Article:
Few shows on TV have the hate-watch following of Smash, the show that NBC intended to rescue its fledgling ratings, but which ultimately only did modest-to-good numbers. However, it’s hard to deny that the show was largely a success in its first season, despite a host of issues with character and plotting, many of which were attributed to the vision of showrunner/creator Theresa Rebeck, who exited the series at the end of the first season, to be replaced by Joshua Safran (Gossip Girl). During TCA press tour this week, Safran and executive producers Neil Meron and Craig Zadan took the time to discuss the upcoming premiere of the show’s revamped, and hotly anticipated second season, while also addressing some of the issues with its first.
“As it unfolded over the first season, I read the love-hate, and I hope I was objective enough to say that it made sense,” said Meron. “First seasons of shows need time to find themselves, to lock into what they are, especially with a show like Smash. There are so many moving parts to figure out the mechanism. It’s a fantastic machine. When certain moments worked in season one, I dare anybody to say what could be better.”
“We followed what a lot of people were saying about the show,” Zadan added. “We felt certain things were going off kilter. We would read about them in the press, or in blogs, or in tweets, and it reinforced the feelings we had and things we would have [change] anyway if we were lucky enough to come back for season two. Boy, wouldn’t it be great to adjust those things! A lot of the [tweets] reinforced our own instincts about the show.”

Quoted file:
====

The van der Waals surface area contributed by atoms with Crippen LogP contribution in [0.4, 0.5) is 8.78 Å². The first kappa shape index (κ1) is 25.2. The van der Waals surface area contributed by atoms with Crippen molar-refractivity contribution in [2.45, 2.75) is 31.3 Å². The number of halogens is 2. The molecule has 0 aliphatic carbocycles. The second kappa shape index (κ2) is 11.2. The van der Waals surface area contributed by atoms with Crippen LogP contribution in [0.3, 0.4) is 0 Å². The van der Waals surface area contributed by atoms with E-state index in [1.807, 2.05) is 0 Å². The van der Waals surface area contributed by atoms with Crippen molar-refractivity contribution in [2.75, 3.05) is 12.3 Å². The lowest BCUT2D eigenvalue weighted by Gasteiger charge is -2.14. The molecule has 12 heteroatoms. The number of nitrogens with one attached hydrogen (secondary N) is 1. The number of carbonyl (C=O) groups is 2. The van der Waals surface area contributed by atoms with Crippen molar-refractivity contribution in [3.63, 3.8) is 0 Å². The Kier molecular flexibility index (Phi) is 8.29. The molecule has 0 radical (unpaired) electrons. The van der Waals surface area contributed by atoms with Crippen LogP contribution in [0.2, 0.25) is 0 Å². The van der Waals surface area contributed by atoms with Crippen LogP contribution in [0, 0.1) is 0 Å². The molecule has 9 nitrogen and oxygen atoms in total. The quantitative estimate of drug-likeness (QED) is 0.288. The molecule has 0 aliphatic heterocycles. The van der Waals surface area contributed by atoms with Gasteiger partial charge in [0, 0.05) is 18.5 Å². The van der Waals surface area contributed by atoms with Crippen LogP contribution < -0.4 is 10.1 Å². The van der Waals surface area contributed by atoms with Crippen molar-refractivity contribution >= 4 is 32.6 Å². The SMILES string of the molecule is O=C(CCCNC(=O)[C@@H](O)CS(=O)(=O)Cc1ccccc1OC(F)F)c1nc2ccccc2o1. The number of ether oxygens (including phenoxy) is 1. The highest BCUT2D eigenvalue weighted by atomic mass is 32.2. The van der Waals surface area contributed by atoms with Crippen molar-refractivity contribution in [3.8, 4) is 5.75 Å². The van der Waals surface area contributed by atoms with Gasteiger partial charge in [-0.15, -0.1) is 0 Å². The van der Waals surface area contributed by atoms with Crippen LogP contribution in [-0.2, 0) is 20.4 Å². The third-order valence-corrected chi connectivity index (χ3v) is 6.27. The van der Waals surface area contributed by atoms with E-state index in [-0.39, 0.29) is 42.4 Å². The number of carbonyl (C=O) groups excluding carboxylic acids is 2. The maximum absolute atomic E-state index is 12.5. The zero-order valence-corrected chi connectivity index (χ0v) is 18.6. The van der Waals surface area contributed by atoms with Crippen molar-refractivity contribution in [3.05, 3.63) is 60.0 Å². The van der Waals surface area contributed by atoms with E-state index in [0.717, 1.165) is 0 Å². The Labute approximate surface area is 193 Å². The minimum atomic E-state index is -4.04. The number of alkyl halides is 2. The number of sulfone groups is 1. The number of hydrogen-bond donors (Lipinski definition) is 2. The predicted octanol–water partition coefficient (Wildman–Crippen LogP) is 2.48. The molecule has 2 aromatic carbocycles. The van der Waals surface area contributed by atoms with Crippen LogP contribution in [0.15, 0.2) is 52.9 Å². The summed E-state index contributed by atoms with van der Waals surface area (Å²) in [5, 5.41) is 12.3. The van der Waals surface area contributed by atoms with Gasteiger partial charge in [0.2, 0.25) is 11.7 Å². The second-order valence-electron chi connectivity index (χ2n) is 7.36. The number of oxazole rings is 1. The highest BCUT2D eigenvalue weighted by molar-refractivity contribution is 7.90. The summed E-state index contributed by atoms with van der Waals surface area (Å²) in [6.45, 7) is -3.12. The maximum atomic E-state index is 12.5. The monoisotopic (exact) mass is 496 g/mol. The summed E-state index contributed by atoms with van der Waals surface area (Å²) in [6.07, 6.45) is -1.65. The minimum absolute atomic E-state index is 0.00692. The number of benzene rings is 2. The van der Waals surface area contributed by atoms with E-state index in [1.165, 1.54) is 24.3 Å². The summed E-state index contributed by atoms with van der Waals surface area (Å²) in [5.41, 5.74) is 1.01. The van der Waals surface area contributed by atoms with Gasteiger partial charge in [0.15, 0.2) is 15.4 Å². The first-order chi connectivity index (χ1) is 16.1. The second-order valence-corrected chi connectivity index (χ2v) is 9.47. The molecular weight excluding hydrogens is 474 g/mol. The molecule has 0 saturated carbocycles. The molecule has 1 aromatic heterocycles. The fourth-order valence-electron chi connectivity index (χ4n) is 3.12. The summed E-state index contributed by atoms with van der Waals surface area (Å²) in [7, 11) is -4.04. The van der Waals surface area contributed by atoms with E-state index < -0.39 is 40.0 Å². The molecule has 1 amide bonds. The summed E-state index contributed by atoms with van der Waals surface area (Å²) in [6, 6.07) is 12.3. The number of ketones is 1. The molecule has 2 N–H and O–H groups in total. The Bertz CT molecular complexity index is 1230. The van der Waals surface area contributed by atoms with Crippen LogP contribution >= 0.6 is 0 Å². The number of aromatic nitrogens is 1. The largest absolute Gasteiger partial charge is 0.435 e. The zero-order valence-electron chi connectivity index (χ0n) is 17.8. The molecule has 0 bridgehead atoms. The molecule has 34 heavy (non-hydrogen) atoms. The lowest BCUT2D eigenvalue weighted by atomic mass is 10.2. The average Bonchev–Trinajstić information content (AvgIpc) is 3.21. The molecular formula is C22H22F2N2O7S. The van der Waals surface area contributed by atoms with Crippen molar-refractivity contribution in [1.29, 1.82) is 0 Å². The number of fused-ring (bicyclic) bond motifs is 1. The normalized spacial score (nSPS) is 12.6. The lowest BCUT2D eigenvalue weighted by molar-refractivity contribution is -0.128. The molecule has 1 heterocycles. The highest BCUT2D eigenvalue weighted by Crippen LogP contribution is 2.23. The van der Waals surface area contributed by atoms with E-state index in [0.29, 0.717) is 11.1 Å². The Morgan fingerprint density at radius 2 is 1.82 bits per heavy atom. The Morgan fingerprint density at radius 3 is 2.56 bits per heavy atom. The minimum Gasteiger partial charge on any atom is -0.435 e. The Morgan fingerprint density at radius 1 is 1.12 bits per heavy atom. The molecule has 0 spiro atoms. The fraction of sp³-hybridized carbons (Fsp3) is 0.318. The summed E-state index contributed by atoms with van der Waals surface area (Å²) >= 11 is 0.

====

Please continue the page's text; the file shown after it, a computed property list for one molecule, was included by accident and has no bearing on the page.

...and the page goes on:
Safran piped in with his thoughts on the first season, delicately avoiding naming anything that may or may not have been wrong with the first season. “I don’t think it’s changed that much. It’s still the same Smash, just bigger, with more music.”
In a last bit of info gleaned from Press Tour, it was learned that NBC and Columbia Records will release a soundtrack for the musical that the characters of Smash have been working on. Music from “Bombshell” will release on Feb. 12, although this doesn’t necessarily mean a Broadway production of the musical is in the making. “When we watch Bombshell moments, we think wouldn’t that be great on Broadway? But that’s where we leave it,” said Meron. “Our first priority is to make the show. [Bombshell on Broadway] will inspire more conversation, but have we done anything about it? No.”